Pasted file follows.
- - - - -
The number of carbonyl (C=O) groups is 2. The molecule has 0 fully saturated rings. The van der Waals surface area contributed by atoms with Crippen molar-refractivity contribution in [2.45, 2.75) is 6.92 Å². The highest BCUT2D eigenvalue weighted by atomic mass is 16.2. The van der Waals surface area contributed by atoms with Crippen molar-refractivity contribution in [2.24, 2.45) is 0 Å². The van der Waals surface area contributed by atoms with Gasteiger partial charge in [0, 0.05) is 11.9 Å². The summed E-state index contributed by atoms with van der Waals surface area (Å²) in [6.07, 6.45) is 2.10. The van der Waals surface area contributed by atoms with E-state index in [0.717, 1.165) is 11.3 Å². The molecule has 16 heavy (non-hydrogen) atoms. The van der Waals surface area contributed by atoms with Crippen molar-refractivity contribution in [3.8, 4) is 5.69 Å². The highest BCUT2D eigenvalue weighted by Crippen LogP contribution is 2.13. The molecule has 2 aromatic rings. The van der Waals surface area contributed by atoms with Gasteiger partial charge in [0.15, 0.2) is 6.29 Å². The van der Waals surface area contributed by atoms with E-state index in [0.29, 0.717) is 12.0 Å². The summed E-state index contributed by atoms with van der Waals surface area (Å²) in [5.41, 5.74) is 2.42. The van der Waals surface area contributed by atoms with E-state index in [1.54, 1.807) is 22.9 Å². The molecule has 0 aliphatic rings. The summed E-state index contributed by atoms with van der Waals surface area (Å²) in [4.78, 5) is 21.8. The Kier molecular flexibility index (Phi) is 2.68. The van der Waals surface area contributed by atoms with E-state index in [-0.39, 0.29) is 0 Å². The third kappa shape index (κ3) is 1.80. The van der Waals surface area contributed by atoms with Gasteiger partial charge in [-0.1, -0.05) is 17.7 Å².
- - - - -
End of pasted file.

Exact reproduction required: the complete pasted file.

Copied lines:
The number of carbonyl (C=O) groups is 2. The molecule has 0 fully saturated rings. The van der Waals surface area contributed by atoms with Crippen molar-refractivity contribution in [2.45, 2.75) is 6.92 Å². The highest BCUT2D eigenvalue weighted by atomic mass is 16.2. The van der Waals surface area contributed by atoms with Crippen molar-refractivity contribution in [2.24, 2.45) is 0 Å². The van der Waals surface area contributed by atoms with Gasteiger partial charge in [0, 0.05) is 11.9 Å². The summed E-state index contributed by atoms with van der Waals surface area (Å²) in [6.07, 6.45) is 2.10. The van der Waals surface area contributed by atoms with E-state index in [0.717, 1.165) is 11.3 Å². The molecule has 16 heavy (non-hydrogen) atoms. The van der Waals surface area contributed by atoms with Crippen molar-refractivity contribution in [3.8, 4) is 5.69 Å². The highest BCUT2D eigenvalue weighted by Crippen LogP contribution is 2.13. The molecule has 2 aromatic rings. The van der Waals surface area contributed by atoms with Gasteiger partial charge in [0.15, 0.2) is 6.29 Å². The van der Waals surface area contributed by atoms with E-state index in [0.29, 0.717) is 12.0 Å². The summed E-state index contributed by atoms with van der Waals surface area (Å²) in [5.41, 5.74) is 2.42. The van der Waals surface area contributed by atoms with E-state index in [1.54, 1.807) is 22.9 Å². The molecule has 0 aliphatic rings. The summed E-state index contributed by atoms with van der Waals surface area (Å²) in [4.78, 5) is 21.8. The Kier molecular flexibility index (Phi) is 2.68. The van der Waals surface area contributed by atoms with E-state index in [-0.39, 0.29) is 0 Å². The third kappa shape index (κ3) is 1.80. The van der Waals surface area contributed by atoms with Gasteiger partial charge in [-0.1, -0.05) is 17.7 Å².